1. Dear Amy. We read a letter to the LA Times’ Amy about whether or not 14 is too young to be in love. Students wrote their own response to the writer in a letter/advice column format.
2. Passbacks. Students received their Wikipedia project grades and their last ACE-IT paragraphs.
3. Act II. We read, listened to, and watched Act II, scenes i and ii of Romeo and Juliet. If you don’t want to lug home a textbook on Thursday, you need to get your own copy of the book, either paperback or electronic.
4. ACE-IT. Students drew quotes from Act II, scenes i and ii out of a jar. They decided whether the quote showed true love or something else. Then they wrote an ACE-IT paragraph proving their point.
1. Questions on homework. Students who did not finish the homework for today can have until tomorrow.
2. Example analysis. As a class, we looked at a piece of art and discussed how we might compare it to the play.
3. Art choices. Students need to choose a scene by going to the R&J tab above and then clicking on their scene or the Taming of the Shrew link at the bottom.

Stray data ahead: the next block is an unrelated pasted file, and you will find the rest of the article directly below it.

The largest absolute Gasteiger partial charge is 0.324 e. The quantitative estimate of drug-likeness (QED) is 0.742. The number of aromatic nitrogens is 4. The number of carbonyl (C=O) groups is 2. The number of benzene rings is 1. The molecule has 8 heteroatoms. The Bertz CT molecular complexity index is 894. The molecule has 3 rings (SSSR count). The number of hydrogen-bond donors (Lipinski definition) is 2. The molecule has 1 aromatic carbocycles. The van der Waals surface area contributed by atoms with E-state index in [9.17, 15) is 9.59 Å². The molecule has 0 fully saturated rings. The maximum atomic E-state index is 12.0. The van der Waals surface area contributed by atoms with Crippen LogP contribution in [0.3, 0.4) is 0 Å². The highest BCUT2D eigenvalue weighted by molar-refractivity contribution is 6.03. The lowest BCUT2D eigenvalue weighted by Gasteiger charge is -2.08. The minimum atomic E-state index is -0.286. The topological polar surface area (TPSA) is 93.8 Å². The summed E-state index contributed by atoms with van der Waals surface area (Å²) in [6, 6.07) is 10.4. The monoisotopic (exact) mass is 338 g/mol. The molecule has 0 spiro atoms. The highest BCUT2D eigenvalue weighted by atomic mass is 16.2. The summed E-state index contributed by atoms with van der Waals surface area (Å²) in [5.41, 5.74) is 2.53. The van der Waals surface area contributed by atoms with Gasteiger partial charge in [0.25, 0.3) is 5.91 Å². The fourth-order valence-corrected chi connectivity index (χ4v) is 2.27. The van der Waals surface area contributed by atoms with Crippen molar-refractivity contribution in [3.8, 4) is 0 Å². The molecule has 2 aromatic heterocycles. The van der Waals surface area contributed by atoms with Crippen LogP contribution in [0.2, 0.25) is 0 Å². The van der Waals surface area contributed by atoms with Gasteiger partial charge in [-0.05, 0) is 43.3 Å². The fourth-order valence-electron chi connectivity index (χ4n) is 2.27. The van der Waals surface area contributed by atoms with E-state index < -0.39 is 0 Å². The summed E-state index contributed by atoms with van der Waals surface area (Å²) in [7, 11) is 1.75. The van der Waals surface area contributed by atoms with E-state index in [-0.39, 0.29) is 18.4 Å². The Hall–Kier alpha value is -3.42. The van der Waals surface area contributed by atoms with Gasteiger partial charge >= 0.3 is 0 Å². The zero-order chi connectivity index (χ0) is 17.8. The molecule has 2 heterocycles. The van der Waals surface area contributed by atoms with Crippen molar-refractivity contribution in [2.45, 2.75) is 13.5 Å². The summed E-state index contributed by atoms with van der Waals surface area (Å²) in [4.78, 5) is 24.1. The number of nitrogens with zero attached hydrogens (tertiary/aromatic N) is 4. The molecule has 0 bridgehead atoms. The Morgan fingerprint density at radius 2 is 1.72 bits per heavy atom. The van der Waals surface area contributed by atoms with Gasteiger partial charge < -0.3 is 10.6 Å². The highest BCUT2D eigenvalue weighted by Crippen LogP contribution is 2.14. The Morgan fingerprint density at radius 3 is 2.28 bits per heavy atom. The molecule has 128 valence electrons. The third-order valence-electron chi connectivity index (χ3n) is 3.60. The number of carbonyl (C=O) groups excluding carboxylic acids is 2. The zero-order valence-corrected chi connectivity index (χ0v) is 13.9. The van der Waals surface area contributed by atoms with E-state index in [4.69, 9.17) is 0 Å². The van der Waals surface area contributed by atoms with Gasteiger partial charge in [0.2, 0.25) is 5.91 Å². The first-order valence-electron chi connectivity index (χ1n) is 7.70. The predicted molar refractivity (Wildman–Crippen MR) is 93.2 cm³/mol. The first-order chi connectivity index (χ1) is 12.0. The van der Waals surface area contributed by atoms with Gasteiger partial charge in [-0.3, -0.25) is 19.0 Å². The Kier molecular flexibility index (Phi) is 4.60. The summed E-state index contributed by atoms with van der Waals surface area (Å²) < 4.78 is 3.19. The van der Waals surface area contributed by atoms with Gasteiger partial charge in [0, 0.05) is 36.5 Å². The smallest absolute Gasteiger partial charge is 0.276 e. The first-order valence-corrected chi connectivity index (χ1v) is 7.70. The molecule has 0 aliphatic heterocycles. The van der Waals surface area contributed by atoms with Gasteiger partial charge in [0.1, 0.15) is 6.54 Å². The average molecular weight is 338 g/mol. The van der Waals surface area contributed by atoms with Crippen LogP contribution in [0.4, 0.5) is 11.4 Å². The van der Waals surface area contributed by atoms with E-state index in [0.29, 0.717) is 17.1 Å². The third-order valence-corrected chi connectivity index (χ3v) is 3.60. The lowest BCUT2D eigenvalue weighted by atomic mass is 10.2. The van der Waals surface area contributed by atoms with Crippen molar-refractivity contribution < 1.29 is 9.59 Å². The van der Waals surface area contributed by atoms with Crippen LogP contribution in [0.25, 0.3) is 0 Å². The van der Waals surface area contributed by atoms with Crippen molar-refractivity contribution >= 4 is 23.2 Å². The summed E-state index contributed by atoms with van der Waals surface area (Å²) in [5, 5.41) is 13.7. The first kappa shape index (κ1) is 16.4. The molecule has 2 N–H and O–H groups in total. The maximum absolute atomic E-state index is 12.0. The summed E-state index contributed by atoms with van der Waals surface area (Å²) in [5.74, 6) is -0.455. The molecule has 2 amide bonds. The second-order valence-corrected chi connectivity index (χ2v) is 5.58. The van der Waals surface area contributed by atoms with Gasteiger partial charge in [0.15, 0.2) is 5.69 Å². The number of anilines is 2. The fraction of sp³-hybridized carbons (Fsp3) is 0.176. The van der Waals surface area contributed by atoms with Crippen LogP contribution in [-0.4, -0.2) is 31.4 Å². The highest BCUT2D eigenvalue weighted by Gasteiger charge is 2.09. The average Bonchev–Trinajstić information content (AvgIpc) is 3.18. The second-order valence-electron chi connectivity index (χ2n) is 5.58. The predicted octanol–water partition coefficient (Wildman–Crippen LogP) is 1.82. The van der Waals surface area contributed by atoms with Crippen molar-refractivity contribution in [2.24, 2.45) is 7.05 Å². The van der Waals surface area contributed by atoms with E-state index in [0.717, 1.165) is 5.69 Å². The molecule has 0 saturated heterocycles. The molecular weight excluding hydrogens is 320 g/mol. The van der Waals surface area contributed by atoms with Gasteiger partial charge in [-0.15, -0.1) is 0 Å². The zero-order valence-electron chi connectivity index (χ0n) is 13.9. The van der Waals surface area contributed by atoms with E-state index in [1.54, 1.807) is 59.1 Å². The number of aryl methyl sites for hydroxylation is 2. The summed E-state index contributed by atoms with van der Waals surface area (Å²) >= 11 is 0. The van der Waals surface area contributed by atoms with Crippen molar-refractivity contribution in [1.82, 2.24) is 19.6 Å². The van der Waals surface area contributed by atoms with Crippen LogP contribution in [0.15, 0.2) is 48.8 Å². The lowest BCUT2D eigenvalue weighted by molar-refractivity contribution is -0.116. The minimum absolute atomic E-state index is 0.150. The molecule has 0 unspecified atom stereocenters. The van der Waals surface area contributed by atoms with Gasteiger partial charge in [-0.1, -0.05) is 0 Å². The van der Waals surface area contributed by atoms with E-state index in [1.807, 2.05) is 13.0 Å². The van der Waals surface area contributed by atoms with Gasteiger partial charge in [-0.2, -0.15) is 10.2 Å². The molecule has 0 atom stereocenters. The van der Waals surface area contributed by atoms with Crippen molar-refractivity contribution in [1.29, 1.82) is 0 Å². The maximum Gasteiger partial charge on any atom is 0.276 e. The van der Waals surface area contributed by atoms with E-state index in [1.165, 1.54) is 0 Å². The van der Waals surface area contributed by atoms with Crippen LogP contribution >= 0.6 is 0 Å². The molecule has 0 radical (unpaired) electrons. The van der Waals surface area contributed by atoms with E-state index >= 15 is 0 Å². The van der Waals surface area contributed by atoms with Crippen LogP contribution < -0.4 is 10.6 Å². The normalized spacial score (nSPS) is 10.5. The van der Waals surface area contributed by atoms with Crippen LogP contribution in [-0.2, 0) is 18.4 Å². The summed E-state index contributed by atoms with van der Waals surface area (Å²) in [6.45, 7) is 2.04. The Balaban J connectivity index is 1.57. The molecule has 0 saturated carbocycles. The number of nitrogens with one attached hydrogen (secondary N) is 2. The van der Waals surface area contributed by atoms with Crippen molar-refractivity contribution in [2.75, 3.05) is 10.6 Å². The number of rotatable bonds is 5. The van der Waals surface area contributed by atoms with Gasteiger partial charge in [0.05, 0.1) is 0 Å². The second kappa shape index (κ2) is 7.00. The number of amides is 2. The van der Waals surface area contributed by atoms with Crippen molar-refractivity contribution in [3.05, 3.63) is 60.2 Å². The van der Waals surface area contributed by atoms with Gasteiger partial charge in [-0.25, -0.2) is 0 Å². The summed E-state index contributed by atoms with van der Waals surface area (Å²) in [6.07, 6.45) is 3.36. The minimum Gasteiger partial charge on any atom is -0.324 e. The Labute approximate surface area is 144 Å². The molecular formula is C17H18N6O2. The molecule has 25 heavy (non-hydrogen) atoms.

HW: All students need to choose a scene by tomorrow. If you would like to begin your prewriting, due Thursday, the form is here: Art Critique Prewriting. We will work on this in class tomorrow.
1. Freewrite. What are the three most important literary devices that appear in your scene from Romeo and Juliet? Examples: foreshadowing, dramatic irony, humor, shift of mood, conflict (man v. man, v. self, v. nature), etc. We shared ideas in our groups.
3. Example analysis. As a class, we looked at a musical version of Romeo and Juliet to critique.
4. Art choices. Students need to choose a scene by going to the R&J tab above and then clicking on their scene or the Taming of the Shrew link at the bottom. Your prewriting, due online Thursday in a Google Document shared with Ms. Garvoille (firstname.lastname@example.org) is here: Art Critique Prewriting.
HW: Finish prewriting for Thursday.